RICHMOND, Va. — Political activists pushed hard towards Monday’s deadline, the last day Virginia voters can register for the November 6 election.
“We’re following up with everyone who registered to vote through our organization,” said Meredith Speet, a volunteer for the progressive political organization NextGen America, which is working to get voters registered and to the polls. “On Election Day, we’ll send out another message reminding them where to vote and how to find their polling place.”
Virginians have until the end of Monday, October 15, to register to vote and can do so online through the Department of Elections.
While voter registration numbers in Virginia have remained consistent with previous years, activists shifted their focus towards voter turnout in this fall’s congressional midterm elections.
“To stand back and let the world take whatever course it takes and say, ‘It’s not my fault, I had nothing to do with it,’ and then be outraged when it affects you is not only selfish, but blatantly irresponsible,” Richmond voter resident Bailey Haase said.
Some younger voters, especially college students, are shifting away from the use of absentee ballots and activists are pushing students to register to vote in local communities.
“It’s really important that as VCU students we’re mindful of the community that we’re integrated in,” Madeline Doane, with the Campus Vote Project, said.
Peyton Nugent, a student from New Jersey, has applied for absentee ballots in the past, but has recently decided to vote in Richmond. Last year, Nugent’s roommate never received her absentee ballot.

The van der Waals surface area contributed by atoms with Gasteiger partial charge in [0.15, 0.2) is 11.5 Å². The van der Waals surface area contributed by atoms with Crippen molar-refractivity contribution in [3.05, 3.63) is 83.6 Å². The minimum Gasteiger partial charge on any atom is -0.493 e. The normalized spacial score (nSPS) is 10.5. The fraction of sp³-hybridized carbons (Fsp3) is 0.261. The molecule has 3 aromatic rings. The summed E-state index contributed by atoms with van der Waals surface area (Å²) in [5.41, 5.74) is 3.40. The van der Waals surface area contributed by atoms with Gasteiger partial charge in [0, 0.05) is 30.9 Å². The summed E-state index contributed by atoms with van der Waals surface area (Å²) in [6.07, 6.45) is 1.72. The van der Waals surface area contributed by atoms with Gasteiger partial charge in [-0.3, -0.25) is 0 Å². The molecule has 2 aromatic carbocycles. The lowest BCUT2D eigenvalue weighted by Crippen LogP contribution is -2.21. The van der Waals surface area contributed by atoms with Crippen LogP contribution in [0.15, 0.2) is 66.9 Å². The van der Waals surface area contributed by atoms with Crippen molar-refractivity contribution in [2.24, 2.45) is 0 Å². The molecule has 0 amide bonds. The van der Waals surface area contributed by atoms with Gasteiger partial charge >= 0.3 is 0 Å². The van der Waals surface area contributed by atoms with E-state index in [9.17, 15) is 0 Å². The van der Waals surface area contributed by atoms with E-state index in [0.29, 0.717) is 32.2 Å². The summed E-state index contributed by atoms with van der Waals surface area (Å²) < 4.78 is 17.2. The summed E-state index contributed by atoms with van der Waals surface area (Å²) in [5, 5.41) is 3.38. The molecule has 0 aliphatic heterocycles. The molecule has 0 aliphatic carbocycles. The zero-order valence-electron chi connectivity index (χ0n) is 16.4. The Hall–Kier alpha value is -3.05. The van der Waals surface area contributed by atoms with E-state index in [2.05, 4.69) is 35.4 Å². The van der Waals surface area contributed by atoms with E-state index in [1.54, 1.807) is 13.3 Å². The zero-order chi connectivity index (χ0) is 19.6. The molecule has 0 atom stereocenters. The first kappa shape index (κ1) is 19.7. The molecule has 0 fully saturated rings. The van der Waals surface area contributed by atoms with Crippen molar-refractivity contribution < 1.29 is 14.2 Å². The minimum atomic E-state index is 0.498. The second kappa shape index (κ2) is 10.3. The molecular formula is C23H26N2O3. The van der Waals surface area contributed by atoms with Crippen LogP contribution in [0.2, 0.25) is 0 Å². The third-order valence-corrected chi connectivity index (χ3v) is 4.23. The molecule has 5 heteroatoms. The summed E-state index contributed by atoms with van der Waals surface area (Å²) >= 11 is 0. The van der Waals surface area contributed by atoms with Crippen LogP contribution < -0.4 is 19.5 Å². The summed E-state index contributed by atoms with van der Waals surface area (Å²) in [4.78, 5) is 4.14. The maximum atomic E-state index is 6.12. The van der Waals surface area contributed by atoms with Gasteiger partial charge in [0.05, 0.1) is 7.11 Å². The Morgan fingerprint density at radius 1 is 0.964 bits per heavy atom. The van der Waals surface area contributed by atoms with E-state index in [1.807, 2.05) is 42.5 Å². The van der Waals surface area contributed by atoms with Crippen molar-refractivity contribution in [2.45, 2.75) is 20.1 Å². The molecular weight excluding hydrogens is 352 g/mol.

“She was registered to vote, but lost her right to vote because they didn’t send her a ballot,” said Nugent. “I don’t want to take that risk.”
But registering to vote is only the first step of the process. During the 2016 presidential election, 72 percent of registered voters in Virginia cast a ballot, but during the 2017 off-year election, it were only 47.6 percent, according to the Virginia Department of Elections.
The decline in voter turnout is expected between presidential elections and off-year elections, but activists, community leaders, and even some businesses are working to promote civic engagement for the midterm elections this fall.
“It’s estimated that 15 million people were registered, but didn’t vote in 2016 due to transportation issues,” wrote on-demand transportation company Lyft in an August blog. “That’s why we’re committed to providing 50 percent off rides across the country.”
After the 2016 election, 38 percent of people of color from ages 18-29 cited transportation concerns as a factor in why they didn’t vote, according to a study done by Tufts University. For white youth, 27 percent listed transportation as an issue.
Public transportation systems are also trying to combat this problem. In a Richmond City Council meeting, an ordinance was introduced that would make rides on the GRTC transportation system free on Election Day.
“We want to increase access to the ballot box by removing the barrier of transportation,” Richmond Mayor Levar Stoney said in a YouTube announcement about the ordinance. The ordinance has the potential to promote turnout in areas that would not normally produce high voting rates.
“It’s a great way to get people to vote,” said GRTC rider Taylor Mickel. “A lot of people, especially older people, don’t have rides. I think it should be publicized a little bit more.”
EDITOR’S NOTE: WTVR.com has partnered with the “iPadJournos” mobile and social media journalism project at VCU’s Richard T. Robertson School of Media and Culture. Students from the project reported this story.